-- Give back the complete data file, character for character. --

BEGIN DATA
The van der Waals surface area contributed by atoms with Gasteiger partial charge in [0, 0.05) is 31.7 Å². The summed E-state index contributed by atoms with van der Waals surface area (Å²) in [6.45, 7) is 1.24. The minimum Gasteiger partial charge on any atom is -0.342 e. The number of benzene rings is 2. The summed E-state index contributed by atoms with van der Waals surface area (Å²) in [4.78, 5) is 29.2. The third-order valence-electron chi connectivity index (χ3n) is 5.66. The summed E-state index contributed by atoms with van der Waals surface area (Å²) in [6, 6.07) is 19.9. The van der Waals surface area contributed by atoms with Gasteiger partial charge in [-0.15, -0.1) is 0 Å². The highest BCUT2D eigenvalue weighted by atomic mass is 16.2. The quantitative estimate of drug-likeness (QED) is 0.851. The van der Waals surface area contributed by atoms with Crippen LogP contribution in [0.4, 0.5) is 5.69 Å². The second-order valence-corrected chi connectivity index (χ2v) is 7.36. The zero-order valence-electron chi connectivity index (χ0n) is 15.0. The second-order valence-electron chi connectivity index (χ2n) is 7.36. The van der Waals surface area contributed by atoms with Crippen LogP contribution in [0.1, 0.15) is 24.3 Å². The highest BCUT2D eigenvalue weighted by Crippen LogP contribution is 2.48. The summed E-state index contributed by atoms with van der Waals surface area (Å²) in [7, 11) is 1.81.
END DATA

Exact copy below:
The van der Waals surface area contributed by atoms with Gasteiger partial charge in [0, 0.05) is 31.7 Å². The summed E-state index contributed by atoms with van der Waals surface area (Å²) in [6.45, 7) is 1.24. The minimum Gasteiger partial charge on any atom is -0.342 e. The number of benzene rings is 2. The summed E-state index contributed by atoms with van der Waals surface area (Å²) in [4.78, 5) is 29.2. The third-order valence-electron chi connectivity index (χ3n) is 5.66. The summed E-state index contributed by atoms with van der Waals surface area (Å²) in [6, 6.07) is 19.9. The van der Waals surface area contributed by atoms with Gasteiger partial charge in [-0.15, -0.1) is 0 Å². The highest BCUT2D eigenvalue weighted by atomic mass is 16.2. The quantitative estimate of drug-likeness (QED) is 0.851. The van der Waals surface area contributed by atoms with Crippen LogP contribution in [0.4, 0.5) is 5.69 Å². The second-order valence-corrected chi connectivity index (χ2v) is 7.36. The zero-order valence-electron chi connectivity index (χ0n) is 15.0. The second-order valence-electron chi connectivity index (χ2n) is 7.36. The van der Waals surface area contributed by atoms with Crippen LogP contribution in [0.1, 0.15) is 24.3 Å². The highest BCUT2D eigenvalue weighted by Crippen LogP contribution is 2.48. The summed E-state index contributed by atoms with van der Waals surface area (Å²) in [7, 11) is 1.81.